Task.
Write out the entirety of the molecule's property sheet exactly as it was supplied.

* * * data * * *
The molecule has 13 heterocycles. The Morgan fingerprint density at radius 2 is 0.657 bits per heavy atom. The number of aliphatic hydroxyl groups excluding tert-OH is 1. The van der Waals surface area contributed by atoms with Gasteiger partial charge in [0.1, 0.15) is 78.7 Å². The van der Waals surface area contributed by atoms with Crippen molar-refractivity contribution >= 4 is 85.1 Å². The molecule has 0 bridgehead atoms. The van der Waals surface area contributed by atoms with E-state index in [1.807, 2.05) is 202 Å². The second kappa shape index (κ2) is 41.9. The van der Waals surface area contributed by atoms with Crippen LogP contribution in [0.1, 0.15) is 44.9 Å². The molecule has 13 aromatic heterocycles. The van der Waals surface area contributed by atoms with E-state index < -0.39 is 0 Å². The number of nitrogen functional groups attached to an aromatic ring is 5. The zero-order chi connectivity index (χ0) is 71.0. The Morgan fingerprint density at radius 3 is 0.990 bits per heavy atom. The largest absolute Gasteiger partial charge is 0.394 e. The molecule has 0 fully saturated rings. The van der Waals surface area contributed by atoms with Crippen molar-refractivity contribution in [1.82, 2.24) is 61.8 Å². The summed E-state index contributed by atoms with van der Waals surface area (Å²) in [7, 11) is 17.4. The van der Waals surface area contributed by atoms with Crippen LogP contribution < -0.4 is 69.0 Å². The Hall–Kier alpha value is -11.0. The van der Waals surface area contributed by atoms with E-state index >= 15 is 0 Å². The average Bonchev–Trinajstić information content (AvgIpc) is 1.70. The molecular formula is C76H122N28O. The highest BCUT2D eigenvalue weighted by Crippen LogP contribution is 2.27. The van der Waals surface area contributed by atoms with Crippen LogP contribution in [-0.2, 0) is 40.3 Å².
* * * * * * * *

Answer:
The molecule has 13 heterocycles. The Morgan fingerprint density at radius 2 is 0.657 bits per heavy atom. The number of aliphatic hydroxyl groups excluding tert-OH is 1. The van der Waals surface area contributed by atoms with Gasteiger partial charge in [0.1, 0.15) is 78.7 Å². The van der Waals surface area contributed by atoms with Crippen molar-refractivity contribution >= 4 is 85.1 Å². The molecule has 0 bridgehead atoms. The van der Waals surface area contributed by atoms with E-state index in [1.807, 2.05) is 202 Å². The second kappa shape index (κ2) is 41.9. The van der Waals surface area contributed by atoms with Crippen LogP contribution in [0.1, 0.15) is 44.9 Å². The molecule has 13 aromatic heterocycles. The van der Waals surface area contributed by atoms with E-state index < -0.39 is 0 Å². The number of nitrogen functional groups attached to an aromatic ring is 5. The zero-order chi connectivity index (χ0) is 71.0. The Morgan fingerprint density at radius 3 is 0.990 bits per heavy atom. The largest absolute Gasteiger partial charge is 0.394 e. The molecule has 0 fully saturated rings. The van der Waals surface area contributed by atoms with Crippen molar-refractivity contribution in [1.82, 2.24) is 61.8 Å². The summed E-state index contributed by atoms with van der Waals surface area (Å²) in [7, 11) is 17.4. The van der Waals surface area contributed by atoms with Crippen LogP contribution < -0.4 is 69.0 Å². The Hall–Kier alpha value is -11.0. The van der Waals surface area contributed by atoms with E-state index >= 15 is 0 Å². The average Bonchev–Trinajstić information content (AvgIpc) is 1.70. The molecular formula is C76H122N28O. The highest BCUT2D eigenvalue weighted by Crippen LogP contribution is 2.27. The van der Waals surface area contributed by atoms with Crippen LogP contribution in [-0.2, 0) is 40.3 Å².